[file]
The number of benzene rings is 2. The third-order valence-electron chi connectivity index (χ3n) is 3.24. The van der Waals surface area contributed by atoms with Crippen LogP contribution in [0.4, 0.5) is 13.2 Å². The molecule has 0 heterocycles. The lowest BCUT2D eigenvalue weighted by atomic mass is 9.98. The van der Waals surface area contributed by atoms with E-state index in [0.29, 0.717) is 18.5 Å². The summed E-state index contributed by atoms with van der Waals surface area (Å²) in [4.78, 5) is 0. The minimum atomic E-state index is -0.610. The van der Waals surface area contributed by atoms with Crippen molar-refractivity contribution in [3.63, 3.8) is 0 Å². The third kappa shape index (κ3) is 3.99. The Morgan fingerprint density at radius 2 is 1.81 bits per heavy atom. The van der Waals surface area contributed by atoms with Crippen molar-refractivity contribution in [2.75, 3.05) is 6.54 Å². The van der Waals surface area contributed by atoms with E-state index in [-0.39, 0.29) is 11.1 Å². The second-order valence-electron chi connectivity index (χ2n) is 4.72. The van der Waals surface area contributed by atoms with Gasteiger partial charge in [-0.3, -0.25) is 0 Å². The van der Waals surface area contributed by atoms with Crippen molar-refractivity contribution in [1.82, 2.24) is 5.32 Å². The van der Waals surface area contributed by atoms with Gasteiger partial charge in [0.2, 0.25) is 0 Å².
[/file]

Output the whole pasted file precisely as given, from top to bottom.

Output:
The number of benzene rings is 2. The third-order valence-electron chi connectivity index (χ3n) is 3.24. The van der Waals surface area contributed by atoms with Crippen LogP contribution in [0.4, 0.5) is 13.2 Å². The molecule has 0 heterocycles. The lowest BCUT2D eigenvalue weighted by atomic mass is 9.98. The van der Waals surface area contributed by atoms with E-state index in [0.29, 0.717) is 18.5 Å². The summed E-state index contributed by atoms with van der Waals surface area (Å²) in [4.78, 5) is 0. The minimum atomic E-state index is -0.610. The van der Waals surface area contributed by atoms with Crippen molar-refractivity contribution in [3.63, 3.8) is 0 Å². The third kappa shape index (κ3) is 3.99. The Morgan fingerprint density at radius 2 is 1.81 bits per heavy atom. The van der Waals surface area contributed by atoms with Crippen molar-refractivity contribution in [2.75, 3.05) is 6.54 Å². The van der Waals surface area contributed by atoms with E-state index in [-0.39, 0.29) is 11.1 Å². The second-order valence-electron chi connectivity index (χ2n) is 4.72. The van der Waals surface area contributed by atoms with Gasteiger partial charge in [-0.3, -0.25) is 0 Å². The van der Waals surface area contributed by atoms with Crippen molar-refractivity contribution in [1.82, 2.24) is 5.32 Å². The van der Waals surface area contributed by atoms with Gasteiger partial charge in [0.2, 0.25) is 0 Å².